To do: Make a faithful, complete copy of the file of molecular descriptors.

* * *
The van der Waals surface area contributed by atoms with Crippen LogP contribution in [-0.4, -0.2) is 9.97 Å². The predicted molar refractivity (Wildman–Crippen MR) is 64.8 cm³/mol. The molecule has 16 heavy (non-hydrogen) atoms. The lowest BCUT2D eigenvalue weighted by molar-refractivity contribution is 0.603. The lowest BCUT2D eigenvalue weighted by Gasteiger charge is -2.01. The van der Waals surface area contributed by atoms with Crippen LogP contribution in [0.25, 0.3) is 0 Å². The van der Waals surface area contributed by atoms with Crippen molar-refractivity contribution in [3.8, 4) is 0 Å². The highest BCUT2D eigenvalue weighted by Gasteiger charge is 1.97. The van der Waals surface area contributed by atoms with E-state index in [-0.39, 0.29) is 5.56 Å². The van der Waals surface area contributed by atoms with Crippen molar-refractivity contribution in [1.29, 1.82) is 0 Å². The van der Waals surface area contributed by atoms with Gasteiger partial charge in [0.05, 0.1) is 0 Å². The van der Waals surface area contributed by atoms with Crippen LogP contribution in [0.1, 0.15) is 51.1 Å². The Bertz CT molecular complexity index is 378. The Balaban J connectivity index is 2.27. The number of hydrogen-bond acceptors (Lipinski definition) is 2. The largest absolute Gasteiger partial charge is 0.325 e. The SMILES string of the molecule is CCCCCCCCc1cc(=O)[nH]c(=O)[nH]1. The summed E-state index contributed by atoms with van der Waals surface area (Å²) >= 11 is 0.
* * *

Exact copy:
The van der Waals surface area contributed by atoms with Crippen LogP contribution in [-0.4, -0.2) is 9.97 Å². The predicted molar refractivity (Wildman–Crippen MR) is 64.8 cm³/mol. The molecule has 16 heavy (non-hydrogen) atoms. The lowest BCUT2D eigenvalue weighted by molar-refractivity contribution is 0.603. The lowest BCUT2D eigenvalue weighted by Gasteiger charge is -2.01. The van der Waals surface area contributed by atoms with Crippen LogP contribution in [0.25, 0.3) is 0 Å². The van der Waals surface area contributed by atoms with Crippen molar-refractivity contribution in [3.8, 4) is 0 Å². The highest BCUT2D eigenvalue weighted by Gasteiger charge is 1.97. The van der Waals surface area contributed by atoms with E-state index in [-0.39, 0.29) is 5.56 Å². The van der Waals surface area contributed by atoms with Crippen molar-refractivity contribution in [1.29, 1.82) is 0 Å². The van der Waals surface area contributed by atoms with Gasteiger partial charge in [0.05, 0.1) is 0 Å². The van der Waals surface area contributed by atoms with Crippen LogP contribution in [0.1, 0.15) is 51.1 Å². The Bertz CT molecular complexity index is 378. The Balaban J connectivity index is 2.27. The number of hydrogen-bond acceptors (Lipinski definition) is 2. The largest absolute Gasteiger partial charge is 0.325 e. The SMILES string of the molecule is CCCCCCCCc1cc(=O)[nH]c(=O)[nH]1. The summed E-state index contributed by atoms with van der Waals surface area (Å²) >= 11 is 0.